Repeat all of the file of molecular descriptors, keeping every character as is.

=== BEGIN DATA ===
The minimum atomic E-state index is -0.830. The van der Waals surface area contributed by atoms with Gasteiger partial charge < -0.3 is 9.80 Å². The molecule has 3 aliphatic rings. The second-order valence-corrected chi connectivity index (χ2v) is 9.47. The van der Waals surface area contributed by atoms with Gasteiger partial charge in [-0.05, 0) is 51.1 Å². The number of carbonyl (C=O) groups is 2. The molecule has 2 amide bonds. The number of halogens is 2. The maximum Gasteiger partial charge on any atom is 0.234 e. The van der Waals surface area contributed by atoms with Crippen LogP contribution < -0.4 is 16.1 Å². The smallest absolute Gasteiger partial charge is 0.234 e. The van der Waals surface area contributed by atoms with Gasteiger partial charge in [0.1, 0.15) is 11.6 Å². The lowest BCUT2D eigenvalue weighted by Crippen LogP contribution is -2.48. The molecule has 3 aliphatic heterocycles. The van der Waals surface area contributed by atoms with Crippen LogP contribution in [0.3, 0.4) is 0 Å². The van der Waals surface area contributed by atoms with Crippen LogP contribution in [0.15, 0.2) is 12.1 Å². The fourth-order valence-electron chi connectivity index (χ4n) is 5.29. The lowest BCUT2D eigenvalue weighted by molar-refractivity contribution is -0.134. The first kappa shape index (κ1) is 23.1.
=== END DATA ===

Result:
The minimum atomic E-state index is -0.830. The van der Waals surface area contributed by atoms with Gasteiger partial charge < -0.3 is 9.80 Å². The molecule has 3 aliphatic rings. The second-order valence-corrected chi connectivity index (χ2v) is 9.47. The van der Waals surface area contributed by atoms with Gasteiger partial charge in [-0.05, 0) is 51.1 Å². The number of carbonyl (C=O) groups is 2. The molecule has 2 amide bonds. The number of halogens is 2. The maximum Gasteiger partial charge on any atom is 0.234 e. The van der Waals surface area contributed by atoms with Crippen LogP contribution < -0.4 is 16.1 Å². The smallest absolute Gasteiger partial charge is 0.234 e. The van der Waals surface area contributed by atoms with Gasteiger partial charge in [0.1, 0.15) is 11.6 Å². The lowest BCUT2D eigenvalue weighted by Crippen LogP contribution is -2.48. The molecule has 3 aliphatic heterocycles. The van der Waals surface area contributed by atoms with Crippen LogP contribution in [0.3, 0.4) is 0 Å². The van der Waals surface area contributed by atoms with Crippen LogP contribution in [0.15, 0.2) is 12.1 Å². The fourth-order valence-electron chi connectivity index (χ4n) is 5.29. The lowest BCUT2D eigenvalue weighted by molar-refractivity contribution is -0.134. The first kappa shape index (κ1) is 23.1.